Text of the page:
Predictably, the HOA objected, and ordered homeowners to paint over the flag. The HOA says it’s a matter of safety. But several homeowners think the HOA is just being petty and unpatriotic.
The homeowner interviewed for this story, Jim West, almost seems to be challenging the HOA to escalate the dispute to the point of taking his home.
And that just might happen, especially if the HOA imposes stiff fines for noncompliance with community restrictions, and West digs in his heels and refuses to pay.
Just ask Larry Murphree, a Veteran who eventually had to sell his HOA home at a loss, following a protracted legal battle over his display of a small flag in a flower pot.
Unfortunately, the HOA industry has made certain that state laws favor the HOA in disputes over enforcement of covenants, restrictions, and rules.
HOA tells Peoria homeowners to paint over American flags painted on curb
Jason Barry, 3TV/CBS 5
Posted Aug 1, 2019
Condo association settled Fair Housing complaint (NJ)
In its investigation, HUD determined that staff from the Hudson Harbour Condominium Association discriminated against a resident with vision and hearing disabilities by insisting that she use the service entrance and cage her service animal in the common areas.
Tell me, how can a service animal do its job if it’s locked up in a cage? How absurd.
Of course the condo association settled! But they didn’t admit guilt.
HUD ordered the HOA to pay $30,000 to the resident, and have its board members and staff attend Fair Housing training. But will this penalty deter discrimination in the future? That remains to be seen.
HUD Order Settles Claims of Discrimination Against Hudson Harbour Condominium Association In Edgewater
July 29, 2019, 3:58 pm |
Homeowner says his “HOA CDD” went overboard by banning him from the fitness center for a year (FL)
Homeowner Chris Novello admits to allowing his 12-year-old son use the fitness center, despite a safety rule that youths must be at least 13 years old to use the exercise equipment. When he got caught, the owner also admits he became angry and verbally abusive.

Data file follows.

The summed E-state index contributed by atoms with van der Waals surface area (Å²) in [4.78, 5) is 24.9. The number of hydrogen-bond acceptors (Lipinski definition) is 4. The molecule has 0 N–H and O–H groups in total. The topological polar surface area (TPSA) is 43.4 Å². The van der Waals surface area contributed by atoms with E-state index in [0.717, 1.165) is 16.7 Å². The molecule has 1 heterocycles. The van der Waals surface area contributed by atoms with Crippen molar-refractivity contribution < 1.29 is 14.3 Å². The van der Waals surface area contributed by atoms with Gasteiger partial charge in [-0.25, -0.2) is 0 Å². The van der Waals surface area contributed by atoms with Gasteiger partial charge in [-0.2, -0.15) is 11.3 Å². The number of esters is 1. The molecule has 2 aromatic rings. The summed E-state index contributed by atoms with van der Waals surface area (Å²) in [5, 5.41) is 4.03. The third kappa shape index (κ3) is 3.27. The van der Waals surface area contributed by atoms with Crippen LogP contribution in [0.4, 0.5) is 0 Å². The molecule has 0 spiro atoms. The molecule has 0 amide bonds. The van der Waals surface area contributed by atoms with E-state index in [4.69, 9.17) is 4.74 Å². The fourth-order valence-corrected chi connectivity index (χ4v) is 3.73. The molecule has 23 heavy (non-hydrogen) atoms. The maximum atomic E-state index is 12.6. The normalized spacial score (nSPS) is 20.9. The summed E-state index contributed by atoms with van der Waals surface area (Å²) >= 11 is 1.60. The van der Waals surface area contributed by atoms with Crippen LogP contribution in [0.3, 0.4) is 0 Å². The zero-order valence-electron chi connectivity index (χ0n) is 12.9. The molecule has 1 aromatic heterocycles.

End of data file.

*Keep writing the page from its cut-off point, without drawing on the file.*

The homeowner apologized for his outburst, but the “HOA CDD” banned him from using the fitness center for a full year, pending the outcome of his appeal.
Aside from the obvious story line, what I find most interesting is that the news reporter and the homeowner conflate the CDD (Community Development District) with the HOA (Homeowners Association).
A CDD is a public unit of local government, initiated at the request of a real estate developer, and controlled by that developer for at least the first 6 years of new home construction. An HOA is a private organization, and in Florida, it’s usually a non-profit corporation.
Although the CDD and HOA often co-exist and work in tandem, they are two separate organizations creating two additional layers of governance. In Julington Creek, the CDD maintains and manages the recreational facilities, including the fitness center. The Property Owners Association (POA or HOA) enforces covenants.
So this Veteran must answer to TWO masters in his master planned community. ♦
Veteran says he’s being banned from fitness center by his HOA is ‘absurd’
On July 11 he apparently failed to toe the line.
Author: Kenneth Amaro
Published: 7:05 PM EDT July 19, 2019
Updated: 4:39 PM EDT July 20, 2019